Rosenbauer has been hard at work building life-saving fire apparatus every day for departments all over the world. Recently, they were approached for a much different project outside of the fire industry.
South Dakota’s Department of Health was in need of a manufacturer to help spearhead a statewide effort to standardize the training of EMT’s in rural communities. This is where Rosenbauer fit into the plan.
After a competitive bidding process, Rosenbauer was awarded the contract to build three custom, 44-foot mobile learning units. These units came fully-equipped for training, along with two, smaller outreach models, as part of the new effort by Simulation in Motion-South Dakota or SIM-SD.
With the recent completion of these units, hands-on emergency training in rural communities where EMT’s, paramedics, nurses and doctors live will be made possible and more readily available.
SIM-SD uses a standardized training curriculum and human patient simulators to improve the quality of emergency healthcare services, all at no cost to those who will be trained.
“It can be a challenge for rural emergency providers to get the critical-care, continuing education they need,” said South Dakota Governor Dennis Daugaard. “SIM-SD brings the training to them. They can practice their skills on amazingly lifelike patient simulators that realistically mimic illnesses and injuries.”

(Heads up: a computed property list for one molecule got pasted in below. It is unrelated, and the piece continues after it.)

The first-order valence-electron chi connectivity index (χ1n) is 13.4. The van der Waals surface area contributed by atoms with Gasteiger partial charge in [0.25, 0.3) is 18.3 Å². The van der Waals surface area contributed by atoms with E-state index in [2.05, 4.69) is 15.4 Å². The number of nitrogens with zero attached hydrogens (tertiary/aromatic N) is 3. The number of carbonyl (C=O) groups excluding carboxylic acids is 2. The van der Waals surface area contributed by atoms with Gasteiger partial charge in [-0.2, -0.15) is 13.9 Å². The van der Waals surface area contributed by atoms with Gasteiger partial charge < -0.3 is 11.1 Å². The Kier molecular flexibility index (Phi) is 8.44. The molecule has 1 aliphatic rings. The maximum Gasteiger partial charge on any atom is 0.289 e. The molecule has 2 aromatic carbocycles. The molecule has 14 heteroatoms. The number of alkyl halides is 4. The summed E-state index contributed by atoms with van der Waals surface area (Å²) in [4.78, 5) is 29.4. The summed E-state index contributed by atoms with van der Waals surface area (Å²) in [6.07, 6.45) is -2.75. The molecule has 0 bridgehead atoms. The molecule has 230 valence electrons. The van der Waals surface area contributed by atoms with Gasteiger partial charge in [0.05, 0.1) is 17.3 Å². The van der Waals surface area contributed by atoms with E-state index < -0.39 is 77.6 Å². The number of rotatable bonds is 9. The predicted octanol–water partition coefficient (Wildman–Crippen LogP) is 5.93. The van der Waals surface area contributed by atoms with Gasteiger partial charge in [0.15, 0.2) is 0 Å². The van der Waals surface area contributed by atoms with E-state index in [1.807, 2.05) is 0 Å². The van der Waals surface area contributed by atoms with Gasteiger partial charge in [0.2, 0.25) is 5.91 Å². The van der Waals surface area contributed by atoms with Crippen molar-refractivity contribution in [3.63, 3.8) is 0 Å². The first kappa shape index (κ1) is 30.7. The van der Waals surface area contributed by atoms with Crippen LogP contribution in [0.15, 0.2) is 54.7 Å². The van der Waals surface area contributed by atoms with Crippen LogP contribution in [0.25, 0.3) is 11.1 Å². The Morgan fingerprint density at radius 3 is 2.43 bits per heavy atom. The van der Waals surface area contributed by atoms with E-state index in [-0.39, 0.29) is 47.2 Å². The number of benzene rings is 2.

All five units have human patient simulators and a uniform educational curriculum to ensure a quality training experience for participants. The human patient simulators not only blink, breathe and cry but also can replicate many health problems. The true-to-life scenarios provide medical practitioners with interactive “patients” who will react according to the providers’ actions.
These units and the SIM-SD program was made possible with the assistance of the Leona M. and Harry B. Helmsley Charitable Trust, along with the partnership of the following groups: the South Dakota Department of Health, the South Dakota Office of Emergency Medical Services, the South Dakota Emergency Medical Technicians’ Association, Avera Health, Mobridge Regional Hospital, Regional Health, St. Mary’s Healthcare Center and Sanford Health.
The Rural Healthcare Program of The Leona M. and Harry B. Helmsley Charitable Trust began awarding grants in 2009. In the last two years, the Trust has awarded more than $104 million in grants to nonprofit organizations in the region.
The Trust, established in 1999, supports a diverse range of organizations, with a major focus on health and medical research, human services, education and conservation. To date, The Trust has announced more than $104 million in the region and $440 million in grants to charitable organizations.